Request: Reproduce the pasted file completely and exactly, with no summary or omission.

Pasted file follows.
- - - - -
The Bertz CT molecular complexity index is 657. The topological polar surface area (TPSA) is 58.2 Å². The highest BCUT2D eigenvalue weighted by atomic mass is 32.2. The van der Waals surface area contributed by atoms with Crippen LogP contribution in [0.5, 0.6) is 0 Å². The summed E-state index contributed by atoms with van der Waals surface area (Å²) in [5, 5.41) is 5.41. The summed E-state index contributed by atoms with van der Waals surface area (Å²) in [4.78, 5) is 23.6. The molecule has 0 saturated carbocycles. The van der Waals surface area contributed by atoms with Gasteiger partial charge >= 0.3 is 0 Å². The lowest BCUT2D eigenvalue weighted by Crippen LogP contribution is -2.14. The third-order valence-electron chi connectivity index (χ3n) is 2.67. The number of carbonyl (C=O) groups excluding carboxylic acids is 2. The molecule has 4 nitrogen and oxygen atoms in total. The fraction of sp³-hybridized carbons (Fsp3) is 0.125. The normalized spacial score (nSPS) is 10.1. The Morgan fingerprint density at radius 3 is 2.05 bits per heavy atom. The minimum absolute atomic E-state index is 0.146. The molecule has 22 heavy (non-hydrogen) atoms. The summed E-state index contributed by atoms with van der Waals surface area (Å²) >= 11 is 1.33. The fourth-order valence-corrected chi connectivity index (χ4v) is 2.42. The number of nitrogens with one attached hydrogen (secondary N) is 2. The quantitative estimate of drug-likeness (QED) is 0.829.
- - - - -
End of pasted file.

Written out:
The Bertz CT molecular complexity index is 657. The topological polar surface area (TPSA) is 58.2 Å². The highest BCUT2D eigenvalue weighted by atomic mass is 32.2. The van der Waals surface area contributed by atoms with Crippen LogP contribution in [0.5, 0.6) is 0 Å². The summed E-state index contributed by atoms with van der Waals surface area (Å²) in [5, 5.41) is 5.41. The summed E-state index contributed by atoms with van der Waals surface area (Å²) in [4.78, 5) is 23.6. The molecule has 0 saturated carbocycles. The van der Waals surface area contributed by atoms with Gasteiger partial charge >= 0.3 is 0 Å². The lowest BCUT2D eigenvalue weighted by Crippen LogP contribution is -2.14. The third-order valence-electron chi connectivity index (χ3n) is 2.67. The number of carbonyl (C=O) groups excluding carboxylic acids is 2. The molecule has 4 nitrogen and oxygen atoms in total. The fraction of sp³-hybridized carbons (Fsp3) is 0.125. The normalized spacial score (nSPS) is 10.1. The Morgan fingerprint density at radius 3 is 2.05 bits per heavy atom. The minimum absolute atomic E-state index is 0.146. The molecule has 22 heavy (non-hydrogen) atoms. The summed E-state index contributed by atoms with van der Waals surface area (Å²) >= 11 is 1.33. The fourth-order valence-corrected chi connectivity index (χ4v) is 2.42. The number of nitrogens with one attached hydrogen (secondary N) is 2. The quantitative estimate of drug-likeness (QED) is 0.829.